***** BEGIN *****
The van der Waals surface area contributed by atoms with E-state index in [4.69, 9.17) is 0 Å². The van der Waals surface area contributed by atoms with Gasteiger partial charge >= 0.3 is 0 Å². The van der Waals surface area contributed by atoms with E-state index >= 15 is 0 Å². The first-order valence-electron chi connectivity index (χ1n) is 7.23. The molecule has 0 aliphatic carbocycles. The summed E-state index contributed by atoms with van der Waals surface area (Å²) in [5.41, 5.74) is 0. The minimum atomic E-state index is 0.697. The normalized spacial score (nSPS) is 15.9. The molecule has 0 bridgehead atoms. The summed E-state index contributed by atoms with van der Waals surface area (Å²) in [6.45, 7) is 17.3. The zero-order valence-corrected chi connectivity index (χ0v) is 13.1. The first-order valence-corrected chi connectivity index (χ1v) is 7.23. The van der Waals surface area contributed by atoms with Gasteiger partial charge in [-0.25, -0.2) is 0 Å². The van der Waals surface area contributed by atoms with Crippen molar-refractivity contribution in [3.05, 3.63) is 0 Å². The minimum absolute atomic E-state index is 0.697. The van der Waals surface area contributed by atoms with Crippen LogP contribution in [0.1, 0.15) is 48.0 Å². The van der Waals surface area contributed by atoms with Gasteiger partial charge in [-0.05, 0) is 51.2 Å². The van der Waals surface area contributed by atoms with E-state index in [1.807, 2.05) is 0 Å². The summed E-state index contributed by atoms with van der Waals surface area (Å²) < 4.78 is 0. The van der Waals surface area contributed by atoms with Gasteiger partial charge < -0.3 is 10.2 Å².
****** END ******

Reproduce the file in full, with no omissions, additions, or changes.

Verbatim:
The van der Waals surface area contributed by atoms with E-state index in [4.69, 9.17) is 0 Å². The van der Waals surface area contributed by atoms with Gasteiger partial charge >= 0.3 is 0 Å². The van der Waals surface area contributed by atoms with E-state index >= 15 is 0 Å². The first-order valence-electron chi connectivity index (χ1n) is 7.23. The molecule has 0 aliphatic carbocycles. The summed E-state index contributed by atoms with van der Waals surface area (Å²) in [5.41, 5.74) is 0. The minimum atomic E-state index is 0.697. The normalized spacial score (nSPS) is 15.9. The molecule has 0 bridgehead atoms. The summed E-state index contributed by atoms with van der Waals surface area (Å²) in [6.45, 7) is 17.3. The zero-order valence-corrected chi connectivity index (χ0v) is 13.1. The first-order valence-corrected chi connectivity index (χ1v) is 7.23. The van der Waals surface area contributed by atoms with Gasteiger partial charge in [-0.25, -0.2) is 0 Å². The van der Waals surface area contributed by atoms with Crippen molar-refractivity contribution in [3.05, 3.63) is 0 Å². The minimum absolute atomic E-state index is 0.697. The van der Waals surface area contributed by atoms with Crippen LogP contribution in [0.1, 0.15) is 48.0 Å². The van der Waals surface area contributed by atoms with Gasteiger partial charge in [-0.05, 0) is 51.2 Å². The van der Waals surface area contributed by atoms with E-state index in [1.807, 2.05) is 0 Å². The summed E-state index contributed by atoms with van der Waals surface area (Å²) < 4.78 is 0. The van der Waals surface area contributed by atoms with Gasteiger partial charge < -0.3 is 10.2 Å².